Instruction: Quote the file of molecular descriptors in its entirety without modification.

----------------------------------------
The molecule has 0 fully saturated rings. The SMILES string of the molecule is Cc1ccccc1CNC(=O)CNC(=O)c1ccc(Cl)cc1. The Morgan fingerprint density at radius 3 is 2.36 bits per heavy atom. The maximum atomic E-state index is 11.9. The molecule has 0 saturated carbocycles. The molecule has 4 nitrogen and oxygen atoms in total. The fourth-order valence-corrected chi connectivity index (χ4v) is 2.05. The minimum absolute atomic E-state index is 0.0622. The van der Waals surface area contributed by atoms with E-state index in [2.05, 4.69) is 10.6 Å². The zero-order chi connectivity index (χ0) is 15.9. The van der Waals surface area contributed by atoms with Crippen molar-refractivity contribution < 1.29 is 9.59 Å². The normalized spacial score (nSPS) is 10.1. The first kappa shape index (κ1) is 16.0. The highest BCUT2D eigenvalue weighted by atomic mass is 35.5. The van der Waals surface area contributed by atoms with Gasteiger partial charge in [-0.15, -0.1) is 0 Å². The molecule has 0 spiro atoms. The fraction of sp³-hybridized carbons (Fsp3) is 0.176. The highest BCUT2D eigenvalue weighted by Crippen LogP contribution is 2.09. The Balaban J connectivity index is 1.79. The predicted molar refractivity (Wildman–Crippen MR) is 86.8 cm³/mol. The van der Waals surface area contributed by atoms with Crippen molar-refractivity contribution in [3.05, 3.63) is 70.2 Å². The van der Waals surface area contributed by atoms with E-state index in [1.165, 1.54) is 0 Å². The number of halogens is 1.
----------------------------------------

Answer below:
The molecule has 0 fully saturated rings. The SMILES string of the molecule is Cc1ccccc1CNC(=O)CNC(=O)c1ccc(Cl)cc1. The Morgan fingerprint density at radius 3 is 2.36 bits per heavy atom. The maximum atomic E-state index is 11.9. The molecule has 0 saturated carbocycles. The molecule has 4 nitrogen and oxygen atoms in total. The fourth-order valence-corrected chi connectivity index (χ4v) is 2.05. The minimum absolute atomic E-state index is 0.0622. The van der Waals surface area contributed by atoms with E-state index in [2.05, 4.69) is 10.6 Å². The zero-order chi connectivity index (χ0) is 15.9. The van der Waals surface area contributed by atoms with Crippen molar-refractivity contribution < 1.29 is 9.59 Å². The normalized spacial score (nSPS) is 10.1. The first kappa shape index (κ1) is 16.0. The highest BCUT2D eigenvalue weighted by atomic mass is 35.5. The van der Waals surface area contributed by atoms with Gasteiger partial charge in [-0.15, -0.1) is 0 Å². The molecule has 0 spiro atoms. The fraction of sp³-hybridized carbons (Fsp3) is 0.176. The highest BCUT2D eigenvalue weighted by Crippen LogP contribution is 2.09. The Balaban J connectivity index is 1.79. The predicted molar refractivity (Wildman–Crippen MR) is 86.8 cm³/mol. The van der Waals surface area contributed by atoms with Crippen molar-refractivity contribution in [3.05, 3.63) is 70.2 Å². The van der Waals surface area contributed by atoms with E-state index in [1.165, 1.54) is 0 Å². The number of halogens is 1.